My second little project was to start up a Facebook Music page. This, to be perfectly frank, turned into a bloody nightmare. For some reason the whole process seemed frought with problems. The uploading of music/pictures etc was fairly straightforward, but there is almost no easy way to add functionality to the page. Maybe I’m just used to the MySpace system, which is initially incredibly complicated once you start editing HTML but once you’re used to it becomes almost second nature. I’ve lost count of the various applications and add-ons I’ve added an then instantly removed from the page. The features that really drew me to the site were the ability for listeners to share your music on their own pages and the availability of daily statistics for page views etc. Creating a buzz online is essential in trying to build a fanbase and it is only with the help of listeners/fans sharing your music and recommending you to their friends that the snowball effect can begin. This aspect is one of the things missing for me with MySpace, which has become so inundated with sub-standard music that finding something truly inspiring has become more than a rarity.
At this juncture I should probably mention that I also started up an iLike page, mainly as an add-on for Facebook. This has proved wholly disastrous and a complete waste of time thus far. I am apparently the only person who ‘likes’ my music and the page seems to have disappeared into the ether where nobody can find it. My advice if you are thinking about dabbling with iLike: don’t bother.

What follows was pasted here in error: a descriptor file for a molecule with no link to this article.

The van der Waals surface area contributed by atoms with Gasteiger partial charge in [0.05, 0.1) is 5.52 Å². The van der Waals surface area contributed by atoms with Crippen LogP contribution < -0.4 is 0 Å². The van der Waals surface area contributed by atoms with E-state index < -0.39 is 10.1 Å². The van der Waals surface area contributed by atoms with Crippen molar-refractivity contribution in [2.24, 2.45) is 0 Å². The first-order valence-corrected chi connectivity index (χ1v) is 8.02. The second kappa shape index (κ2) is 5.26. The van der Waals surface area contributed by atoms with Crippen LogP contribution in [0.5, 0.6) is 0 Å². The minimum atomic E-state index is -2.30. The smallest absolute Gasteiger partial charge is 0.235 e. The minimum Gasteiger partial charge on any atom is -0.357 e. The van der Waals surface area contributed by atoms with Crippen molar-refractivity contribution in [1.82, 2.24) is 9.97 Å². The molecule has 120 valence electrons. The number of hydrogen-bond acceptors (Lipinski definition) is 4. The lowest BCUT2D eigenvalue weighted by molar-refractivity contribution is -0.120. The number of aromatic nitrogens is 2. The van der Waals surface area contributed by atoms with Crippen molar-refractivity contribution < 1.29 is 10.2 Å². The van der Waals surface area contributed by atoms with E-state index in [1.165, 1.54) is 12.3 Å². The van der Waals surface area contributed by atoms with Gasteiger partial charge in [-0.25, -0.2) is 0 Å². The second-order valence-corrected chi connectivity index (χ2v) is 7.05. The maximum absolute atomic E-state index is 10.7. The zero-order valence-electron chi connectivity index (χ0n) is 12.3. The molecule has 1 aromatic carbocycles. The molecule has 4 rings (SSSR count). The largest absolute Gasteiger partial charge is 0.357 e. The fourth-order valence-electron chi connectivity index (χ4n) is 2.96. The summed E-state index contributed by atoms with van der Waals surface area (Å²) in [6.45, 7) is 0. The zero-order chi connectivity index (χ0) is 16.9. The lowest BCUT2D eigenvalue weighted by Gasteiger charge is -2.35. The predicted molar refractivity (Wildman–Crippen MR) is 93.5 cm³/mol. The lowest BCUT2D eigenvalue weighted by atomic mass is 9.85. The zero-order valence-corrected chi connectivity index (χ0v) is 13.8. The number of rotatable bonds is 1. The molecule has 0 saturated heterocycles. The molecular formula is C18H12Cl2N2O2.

Which brings me to the latest addition to my online marketing adventure. Reverb Nation is proving the most valuable addition to the buzz-generating arsenal. Reverb Nation takes all the best qualities of the various social networking sites and presents them with an incredibly clean and user-friendly interface. Uploading the songs, pictures and biography couldn’t have been simpler. I loved the fact that you can import data from other sites to be viewed directly on your profile page. I was able to import my Blogger blog directly… In fact you may well be reading this very post on my Reverb Nation page! Ingenious thinking. I really have neither the time nor the inclination to post my blogs separately on all the various sites that I maintain and the ability to import the blog from Blogger and have this automatically update is a true blessing. The same applies to being able to import status updates directly from my Twitter account.
Reverb Nation has, for me, two additional benefits over the other social networking sites. Firstly, you have the option of making your tracks available for streaming or download, and the further option of making these ‘fan exclusives’. This gives listeners incentive to sign up to your mailing list in order to be able to download specific songs. In fact, I’m soon going to post a couple of tracks which will indeed be exclusive to Reverb Nation (ie: not ripped from the Podcast), in a vague attempt to bolster the numbers on the mailing list. The second huge advantage with Reverb Nation is the ability to place widgets from the site on other social networking pages, to spread the word even further. In fact, your fans on the site can do the same which is a massive bonus. This is exactly the sort of interactivity I’ve been looking for and precisely how I envision the ‘buzz’ may well be created.